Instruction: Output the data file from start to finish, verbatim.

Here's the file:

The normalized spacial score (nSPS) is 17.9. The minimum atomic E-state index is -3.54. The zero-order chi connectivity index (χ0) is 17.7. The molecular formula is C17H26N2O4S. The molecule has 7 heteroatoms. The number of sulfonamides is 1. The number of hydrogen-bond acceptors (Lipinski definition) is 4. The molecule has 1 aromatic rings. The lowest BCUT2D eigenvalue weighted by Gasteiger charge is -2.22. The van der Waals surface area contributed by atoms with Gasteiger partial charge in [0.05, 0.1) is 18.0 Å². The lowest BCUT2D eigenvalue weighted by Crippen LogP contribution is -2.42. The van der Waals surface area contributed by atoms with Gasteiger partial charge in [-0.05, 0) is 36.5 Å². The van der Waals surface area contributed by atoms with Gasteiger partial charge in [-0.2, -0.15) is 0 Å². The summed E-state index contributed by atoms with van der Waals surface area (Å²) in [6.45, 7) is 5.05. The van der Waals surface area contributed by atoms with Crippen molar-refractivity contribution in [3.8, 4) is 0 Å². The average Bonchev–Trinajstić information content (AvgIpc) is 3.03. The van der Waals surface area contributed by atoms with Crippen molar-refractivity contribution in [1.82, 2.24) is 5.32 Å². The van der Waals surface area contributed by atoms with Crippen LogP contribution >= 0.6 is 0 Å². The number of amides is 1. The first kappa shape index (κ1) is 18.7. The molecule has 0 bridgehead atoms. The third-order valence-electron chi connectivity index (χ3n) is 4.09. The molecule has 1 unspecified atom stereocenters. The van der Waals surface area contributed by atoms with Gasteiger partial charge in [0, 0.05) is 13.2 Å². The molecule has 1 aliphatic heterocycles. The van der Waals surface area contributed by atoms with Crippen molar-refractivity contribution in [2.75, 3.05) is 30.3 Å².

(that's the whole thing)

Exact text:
The normalized spacial score (nSPS) is 17.9. The minimum atomic E-state index is -3.54. The zero-order chi connectivity index (χ0) is 17.7. The molecular formula is C17H26N2O4S. The molecule has 7 heteroatoms. The number of sulfonamides is 1. The number of hydrogen-bond acceptors (Lipinski definition) is 4. The molecule has 1 aromatic rings. The lowest BCUT2D eigenvalue weighted by Gasteiger charge is -2.22. The van der Waals surface area contributed by atoms with Gasteiger partial charge in [0.05, 0.1) is 18.0 Å². The lowest BCUT2D eigenvalue weighted by Crippen LogP contribution is -2.42. The van der Waals surface area contributed by atoms with Gasteiger partial charge in [-0.05, 0) is 36.5 Å². The van der Waals surface area contributed by atoms with Gasteiger partial charge in [-0.2, -0.15) is 0 Å². The summed E-state index contributed by atoms with van der Waals surface area (Å²) in [6.45, 7) is 5.05. The van der Waals surface area contributed by atoms with Crippen molar-refractivity contribution in [3.8, 4) is 0 Å². The average Bonchev–Trinajstić information content (AvgIpc) is 3.03. The van der Waals surface area contributed by atoms with Crippen molar-refractivity contribution in [1.82, 2.24) is 5.32 Å². The van der Waals surface area contributed by atoms with Crippen LogP contribution >= 0.6 is 0 Å². The number of amides is 1. The first kappa shape index (κ1) is 18.7. The molecule has 0 bridgehead atoms. The third-order valence-electron chi connectivity index (χ3n) is 4.09. The molecule has 1 unspecified atom stereocenters. The van der Waals surface area contributed by atoms with Gasteiger partial charge in [0, 0.05) is 13.2 Å². The molecule has 1 aliphatic heterocycles. The van der Waals surface area contributed by atoms with Crippen molar-refractivity contribution in [2.75, 3.05) is 30.3 Å².